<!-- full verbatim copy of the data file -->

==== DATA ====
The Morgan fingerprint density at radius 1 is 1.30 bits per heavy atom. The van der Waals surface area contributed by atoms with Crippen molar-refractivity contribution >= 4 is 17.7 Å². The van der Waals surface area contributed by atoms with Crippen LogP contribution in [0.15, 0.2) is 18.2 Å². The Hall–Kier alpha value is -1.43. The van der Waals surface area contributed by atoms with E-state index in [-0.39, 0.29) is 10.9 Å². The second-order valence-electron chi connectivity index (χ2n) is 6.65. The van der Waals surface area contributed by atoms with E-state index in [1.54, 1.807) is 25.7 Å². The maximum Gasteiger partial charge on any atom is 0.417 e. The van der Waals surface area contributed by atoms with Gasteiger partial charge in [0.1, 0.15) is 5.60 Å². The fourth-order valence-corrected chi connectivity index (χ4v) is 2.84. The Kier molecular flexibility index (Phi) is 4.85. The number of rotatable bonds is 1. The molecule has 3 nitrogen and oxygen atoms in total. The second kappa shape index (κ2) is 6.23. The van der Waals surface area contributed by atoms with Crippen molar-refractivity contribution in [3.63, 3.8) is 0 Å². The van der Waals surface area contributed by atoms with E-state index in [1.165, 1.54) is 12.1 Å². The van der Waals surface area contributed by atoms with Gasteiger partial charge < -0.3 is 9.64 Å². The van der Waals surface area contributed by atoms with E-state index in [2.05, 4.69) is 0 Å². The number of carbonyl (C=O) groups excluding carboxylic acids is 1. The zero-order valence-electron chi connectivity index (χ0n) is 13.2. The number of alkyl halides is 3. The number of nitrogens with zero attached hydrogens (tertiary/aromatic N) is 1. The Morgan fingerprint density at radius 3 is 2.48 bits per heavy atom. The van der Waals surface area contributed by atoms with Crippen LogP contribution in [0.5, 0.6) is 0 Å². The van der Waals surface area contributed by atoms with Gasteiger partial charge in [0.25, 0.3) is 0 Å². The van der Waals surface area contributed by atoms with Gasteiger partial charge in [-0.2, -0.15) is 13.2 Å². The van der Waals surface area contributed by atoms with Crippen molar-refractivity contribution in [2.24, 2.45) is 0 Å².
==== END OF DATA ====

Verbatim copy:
The Morgan fingerprint density at radius 1 is 1.30 bits per heavy atom. The van der Waals surface area contributed by atoms with Crippen molar-refractivity contribution >= 4 is 17.7 Å². The van der Waals surface area contributed by atoms with Crippen LogP contribution in [0.15, 0.2) is 18.2 Å². The Hall–Kier alpha value is -1.43. The van der Waals surface area contributed by atoms with E-state index in [-0.39, 0.29) is 10.9 Å². The second-order valence-electron chi connectivity index (χ2n) is 6.65. The van der Waals surface area contributed by atoms with E-state index in [1.54, 1.807) is 25.7 Å². The maximum Gasteiger partial charge on any atom is 0.417 e. The van der Waals surface area contributed by atoms with Gasteiger partial charge in [0.1, 0.15) is 5.60 Å². The fourth-order valence-corrected chi connectivity index (χ4v) is 2.84. The Kier molecular flexibility index (Phi) is 4.85. The number of rotatable bonds is 1. The molecule has 3 nitrogen and oxygen atoms in total. The second kappa shape index (κ2) is 6.23. The van der Waals surface area contributed by atoms with Crippen molar-refractivity contribution in [3.63, 3.8) is 0 Å². The van der Waals surface area contributed by atoms with E-state index in [1.165, 1.54) is 12.1 Å². The van der Waals surface area contributed by atoms with Gasteiger partial charge < -0.3 is 9.64 Å². The van der Waals surface area contributed by atoms with E-state index in [2.05, 4.69) is 0 Å². The number of carbonyl (C=O) groups excluding carboxylic acids is 1. The zero-order valence-electron chi connectivity index (χ0n) is 13.2. The number of alkyl halides is 3. The number of nitrogens with zero attached hydrogens (tertiary/aromatic N) is 1. The Morgan fingerprint density at radius 3 is 2.48 bits per heavy atom. The van der Waals surface area contributed by atoms with Crippen LogP contribution in [0.5, 0.6) is 0 Å². The van der Waals surface area contributed by atoms with Gasteiger partial charge in [0.25, 0.3) is 0 Å². The van der Waals surface area contributed by atoms with Gasteiger partial charge in [-0.2, -0.15) is 13.2 Å². The van der Waals surface area contributed by atoms with Crippen molar-refractivity contribution in [2.24, 2.45) is 0 Å².